Virus Outbreak Booster

FILE - In this March 2, 2021, file photo, Hollie Maloney, a pharmacy technician, loads a syringe with Pfizer's COVID-19 vaccine at the Portland Expo in Portland, Maine. The Biden administration’s embattled plan to dispense COVID-19 booster shots to most Americans faced its first key hurdle Friday, Sept. 17, as a government advisory panel met to decide whether to recommend extra doses of the Pfizer vaccine. (AP Photo/Robert F. Bukaty, File)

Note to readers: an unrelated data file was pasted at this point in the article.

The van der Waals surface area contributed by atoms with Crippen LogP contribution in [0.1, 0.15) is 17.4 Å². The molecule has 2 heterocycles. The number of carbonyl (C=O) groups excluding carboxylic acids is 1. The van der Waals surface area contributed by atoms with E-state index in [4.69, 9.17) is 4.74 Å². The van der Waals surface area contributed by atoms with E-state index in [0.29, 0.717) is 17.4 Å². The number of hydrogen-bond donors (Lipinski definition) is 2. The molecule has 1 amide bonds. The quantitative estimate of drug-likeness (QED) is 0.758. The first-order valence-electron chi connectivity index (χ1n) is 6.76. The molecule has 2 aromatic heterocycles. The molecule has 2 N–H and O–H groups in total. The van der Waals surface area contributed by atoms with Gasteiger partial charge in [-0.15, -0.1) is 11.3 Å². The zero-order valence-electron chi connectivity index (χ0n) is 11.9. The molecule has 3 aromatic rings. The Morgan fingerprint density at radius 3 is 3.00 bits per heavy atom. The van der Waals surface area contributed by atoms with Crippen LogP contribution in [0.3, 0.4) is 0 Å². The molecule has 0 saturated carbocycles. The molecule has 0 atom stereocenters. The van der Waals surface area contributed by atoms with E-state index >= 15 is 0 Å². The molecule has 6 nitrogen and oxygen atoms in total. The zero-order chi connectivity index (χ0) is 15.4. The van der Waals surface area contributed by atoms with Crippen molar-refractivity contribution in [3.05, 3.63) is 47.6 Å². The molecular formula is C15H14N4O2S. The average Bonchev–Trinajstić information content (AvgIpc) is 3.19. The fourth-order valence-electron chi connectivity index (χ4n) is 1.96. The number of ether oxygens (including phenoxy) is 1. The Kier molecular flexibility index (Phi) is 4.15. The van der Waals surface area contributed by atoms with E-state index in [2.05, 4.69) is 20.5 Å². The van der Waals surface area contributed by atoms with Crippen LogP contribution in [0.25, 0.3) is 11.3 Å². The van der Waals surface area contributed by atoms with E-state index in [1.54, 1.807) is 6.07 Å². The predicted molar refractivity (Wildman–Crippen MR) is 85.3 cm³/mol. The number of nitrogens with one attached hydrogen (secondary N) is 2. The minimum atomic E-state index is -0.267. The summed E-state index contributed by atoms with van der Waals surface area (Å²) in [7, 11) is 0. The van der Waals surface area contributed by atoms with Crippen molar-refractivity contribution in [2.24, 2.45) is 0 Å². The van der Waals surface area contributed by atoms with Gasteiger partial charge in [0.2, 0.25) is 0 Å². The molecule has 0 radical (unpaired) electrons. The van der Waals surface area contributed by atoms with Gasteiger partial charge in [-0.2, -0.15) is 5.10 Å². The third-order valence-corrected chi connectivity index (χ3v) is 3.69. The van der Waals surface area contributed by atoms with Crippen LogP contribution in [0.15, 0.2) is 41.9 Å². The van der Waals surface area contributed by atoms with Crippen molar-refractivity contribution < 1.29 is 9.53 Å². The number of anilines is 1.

WASHINGTON (AP) — An influential federal advisory panel has rejected a plan to offer Pfizer booster shots against COVID-19 to most Americans. The vote Friday, 16-3, was a blow to the Biden administration's plan to shore up people's protection against the virus amid the highly contagious delta variant. Over several hours of discussion, members of the Food and Drug Administration panel of outside experts voiced frustration that Pfizer had provided little data on safety of extra doses. And they complained that data provided by Israeli researchers about their booster campaign might not be suitable for predicting the U.S. experience.

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